TC: Because founders don’t know they should be doing this? Because VCs don’t want to be added to the board too soon?

BF: Often the VCs will structure the board so that there is an independent director. That’s pretty common. But no one is prioritizing it. And it’s especially important in the kind of cycle we’re going to go through, one that I expect will be a long one.

If you have situations where you have down rounds, you have recapitalizations, you have sales of companies under the liquidation preference – even if you’re dealing with something as simple as inside rounds – from a board perspective, having an independent director on the board is a very important positive governance characteristic.

There are many instances where it is a nice to have. There are instances where, if you don’t have one, you create a real problem for yourself in terms of the downstream legal dynamics around things like the business judgment rule and what you can rely on for that kind of financing.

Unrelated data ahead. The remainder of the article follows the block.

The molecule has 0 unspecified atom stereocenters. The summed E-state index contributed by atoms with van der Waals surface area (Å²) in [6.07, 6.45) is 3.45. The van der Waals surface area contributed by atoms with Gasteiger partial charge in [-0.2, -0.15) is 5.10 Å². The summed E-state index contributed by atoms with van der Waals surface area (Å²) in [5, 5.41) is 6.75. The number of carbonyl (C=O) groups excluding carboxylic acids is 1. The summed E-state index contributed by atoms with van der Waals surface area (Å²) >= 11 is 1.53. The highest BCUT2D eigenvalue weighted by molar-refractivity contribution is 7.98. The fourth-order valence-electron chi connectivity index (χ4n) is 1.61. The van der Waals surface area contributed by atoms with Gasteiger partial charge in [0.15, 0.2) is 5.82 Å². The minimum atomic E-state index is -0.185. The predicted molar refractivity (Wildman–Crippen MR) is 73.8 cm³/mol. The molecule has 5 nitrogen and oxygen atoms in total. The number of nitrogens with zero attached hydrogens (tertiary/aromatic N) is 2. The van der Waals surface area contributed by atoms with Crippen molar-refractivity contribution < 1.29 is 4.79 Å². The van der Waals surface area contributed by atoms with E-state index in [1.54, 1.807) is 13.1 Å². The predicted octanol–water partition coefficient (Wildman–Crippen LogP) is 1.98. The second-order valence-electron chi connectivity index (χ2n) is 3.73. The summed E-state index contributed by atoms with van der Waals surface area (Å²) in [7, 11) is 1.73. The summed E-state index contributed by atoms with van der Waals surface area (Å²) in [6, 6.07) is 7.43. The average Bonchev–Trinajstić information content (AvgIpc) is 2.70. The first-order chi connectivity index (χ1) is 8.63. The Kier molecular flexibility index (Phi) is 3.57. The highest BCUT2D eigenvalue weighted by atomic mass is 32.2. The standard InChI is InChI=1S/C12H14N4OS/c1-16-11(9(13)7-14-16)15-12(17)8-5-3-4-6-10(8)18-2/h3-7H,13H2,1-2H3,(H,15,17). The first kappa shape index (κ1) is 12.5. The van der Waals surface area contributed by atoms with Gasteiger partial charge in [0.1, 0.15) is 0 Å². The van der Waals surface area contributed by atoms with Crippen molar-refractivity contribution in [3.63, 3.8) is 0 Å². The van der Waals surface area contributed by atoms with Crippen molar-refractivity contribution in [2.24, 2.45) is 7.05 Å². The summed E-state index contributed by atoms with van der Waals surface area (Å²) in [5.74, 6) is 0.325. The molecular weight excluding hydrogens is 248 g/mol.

And that is independent of the benefits of an independent director [when it comes to] governance in a downturn, because in a downturn you often get a lot of challenges between the founders and the investors, and you can have a conflict between investors and investors. If you have one or more people on independent seats, they can play a very different role when emotions are flaring up, or when there’s real tension, or when there’s real animosity between people because they have different incentives.

I know plenty of founders who are good at that. I know plenty of VCs who are good at navigating that. i know a lot of them Lake VCs who don’t navigate it well. i know a lot of them Lake founders who don’t navigate that well. It gets difficult. And having a few more people sitting around the board table who don’t get caught up in all those emotional dynamics often makes for much better discussions and much better decisions.